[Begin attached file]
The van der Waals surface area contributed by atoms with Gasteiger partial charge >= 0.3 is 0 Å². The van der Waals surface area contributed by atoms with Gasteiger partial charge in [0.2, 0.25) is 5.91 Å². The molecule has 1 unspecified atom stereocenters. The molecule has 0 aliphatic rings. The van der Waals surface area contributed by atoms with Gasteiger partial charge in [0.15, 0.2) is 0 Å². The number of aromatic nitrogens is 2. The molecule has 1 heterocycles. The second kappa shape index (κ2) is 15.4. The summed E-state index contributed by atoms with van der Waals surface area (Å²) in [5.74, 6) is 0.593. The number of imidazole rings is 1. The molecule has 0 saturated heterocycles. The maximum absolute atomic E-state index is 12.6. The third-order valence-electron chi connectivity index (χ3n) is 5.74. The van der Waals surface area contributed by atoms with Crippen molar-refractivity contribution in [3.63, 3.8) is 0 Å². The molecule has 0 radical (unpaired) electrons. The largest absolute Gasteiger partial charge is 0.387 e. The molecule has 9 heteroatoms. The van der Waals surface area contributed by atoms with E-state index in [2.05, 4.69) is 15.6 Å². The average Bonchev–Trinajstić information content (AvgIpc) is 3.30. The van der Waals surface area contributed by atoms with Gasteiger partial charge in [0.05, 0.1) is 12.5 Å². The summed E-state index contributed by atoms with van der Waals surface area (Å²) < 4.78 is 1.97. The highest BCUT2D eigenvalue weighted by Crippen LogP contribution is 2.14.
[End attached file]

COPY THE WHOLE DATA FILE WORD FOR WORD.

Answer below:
The van der Waals surface area contributed by atoms with Gasteiger partial charge >= 0.3 is 0 Å². The van der Waals surface area contributed by atoms with Gasteiger partial charge in [0.2, 0.25) is 5.91 Å². The molecule has 1 unspecified atom stereocenters. The molecule has 0 aliphatic rings. The van der Waals surface area contributed by atoms with Gasteiger partial charge in [0.15, 0.2) is 0 Å². The number of aromatic nitrogens is 2. The molecule has 1 heterocycles. The second kappa shape index (κ2) is 15.4. The summed E-state index contributed by atoms with van der Waals surface area (Å²) in [5.74, 6) is 0.593. The number of imidazole rings is 1. The molecule has 0 saturated heterocycles. The maximum absolute atomic E-state index is 12.6. The third-order valence-electron chi connectivity index (χ3n) is 5.74. The van der Waals surface area contributed by atoms with Crippen molar-refractivity contribution in [3.63, 3.8) is 0 Å². The molecule has 0 radical (unpaired) electrons. The largest absolute Gasteiger partial charge is 0.387 e. The molecule has 9 heteroatoms. The van der Waals surface area contributed by atoms with E-state index in [2.05, 4.69) is 15.6 Å². The average Bonchev–Trinajstić information content (AvgIpc) is 3.30. The van der Waals surface area contributed by atoms with Gasteiger partial charge in [0.05, 0.1) is 12.5 Å². The summed E-state index contributed by atoms with van der Waals surface area (Å²) < 4.78 is 1.97. The highest BCUT2D eigenvalue weighted by Crippen LogP contribution is 2.14.